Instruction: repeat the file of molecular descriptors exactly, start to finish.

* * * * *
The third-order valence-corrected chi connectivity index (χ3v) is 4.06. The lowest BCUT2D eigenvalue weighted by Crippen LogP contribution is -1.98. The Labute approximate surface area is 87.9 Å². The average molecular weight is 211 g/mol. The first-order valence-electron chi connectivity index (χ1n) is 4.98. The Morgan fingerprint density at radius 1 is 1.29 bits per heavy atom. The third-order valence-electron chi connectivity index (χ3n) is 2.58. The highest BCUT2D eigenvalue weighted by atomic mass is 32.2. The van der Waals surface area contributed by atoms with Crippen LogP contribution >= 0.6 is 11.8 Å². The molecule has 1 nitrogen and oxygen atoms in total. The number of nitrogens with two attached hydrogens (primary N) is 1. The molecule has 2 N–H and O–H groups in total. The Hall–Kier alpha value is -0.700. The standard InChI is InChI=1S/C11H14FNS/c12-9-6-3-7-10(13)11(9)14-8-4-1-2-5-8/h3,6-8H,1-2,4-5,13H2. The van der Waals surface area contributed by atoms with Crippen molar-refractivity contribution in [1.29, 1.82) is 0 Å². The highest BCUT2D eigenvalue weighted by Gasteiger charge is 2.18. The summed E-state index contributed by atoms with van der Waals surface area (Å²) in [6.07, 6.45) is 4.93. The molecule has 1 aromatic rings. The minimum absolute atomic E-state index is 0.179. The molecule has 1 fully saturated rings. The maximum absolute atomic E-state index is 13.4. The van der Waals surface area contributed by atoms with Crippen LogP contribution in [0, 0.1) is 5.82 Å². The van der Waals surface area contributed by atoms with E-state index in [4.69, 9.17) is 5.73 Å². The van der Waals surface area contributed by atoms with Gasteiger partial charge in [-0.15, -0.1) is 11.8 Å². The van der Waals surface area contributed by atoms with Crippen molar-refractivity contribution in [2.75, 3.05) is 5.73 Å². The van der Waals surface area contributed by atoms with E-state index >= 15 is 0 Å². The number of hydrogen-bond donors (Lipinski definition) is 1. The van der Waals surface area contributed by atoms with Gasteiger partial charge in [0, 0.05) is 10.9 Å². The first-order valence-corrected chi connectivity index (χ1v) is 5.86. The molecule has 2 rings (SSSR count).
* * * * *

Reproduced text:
The third-order valence-corrected chi connectivity index (χ3v) is 4.06. The lowest BCUT2D eigenvalue weighted by Crippen LogP contribution is -1.98. The Labute approximate surface area is 87.9 Å². The average molecular weight is 211 g/mol. The first-order valence-electron chi connectivity index (χ1n) is 4.98. The Morgan fingerprint density at radius 1 is 1.29 bits per heavy atom. The third-order valence-electron chi connectivity index (χ3n) is 2.58. The highest BCUT2D eigenvalue weighted by atomic mass is 32.2. The van der Waals surface area contributed by atoms with Crippen LogP contribution >= 0.6 is 11.8 Å². The molecule has 1 nitrogen and oxygen atoms in total. The number of nitrogens with two attached hydrogens (primary N) is 1. The molecule has 2 N–H and O–H groups in total. The Hall–Kier alpha value is -0.700. The standard InChI is InChI=1S/C11H14FNS/c12-9-6-3-7-10(13)11(9)14-8-4-1-2-5-8/h3,6-8H,1-2,4-5,13H2. The van der Waals surface area contributed by atoms with Crippen molar-refractivity contribution in [1.29, 1.82) is 0 Å². The highest BCUT2D eigenvalue weighted by Gasteiger charge is 2.18. The summed E-state index contributed by atoms with van der Waals surface area (Å²) in [6.07, 6.45) is 4.93. The molecule has 1 aromatic rings. The minimum absolute atomic E-state index is 0.179. The molecule has 1 fully saturated rings. The maximum absolute atomic E-state index is 13.4. The van der Waals surface area contributed by atoms with Crippen LogP contribution in [0, 0.1) is 5.82 Å². The van der Waals surface area contributed by atoms with E-state index in [4.69, 9.17) is 5.73 Å². The van der Waals surface area contributed by atoms with Gasteiger partial charge in [-0.15, -0.1) is 11.8 Å². The van der Waals surface area contributed by atoms with Crippen molar-refractivity contribution in [2.75, 3.05) is 5.73 Å². The van der Waals surface area contributed by atoms with E-state index >= 15 is 0 Å². The number of hydrogen-bond donors (Lipinski definition) is 1. The van der Waals surface area contributed by atoms with Gasteiger partial charge in [0, 0.05) is 10.9 Å². The first-order valence-corrected chi connectivity index (χ1v) is 5.86. The molecule has 2 rings (SSSR count).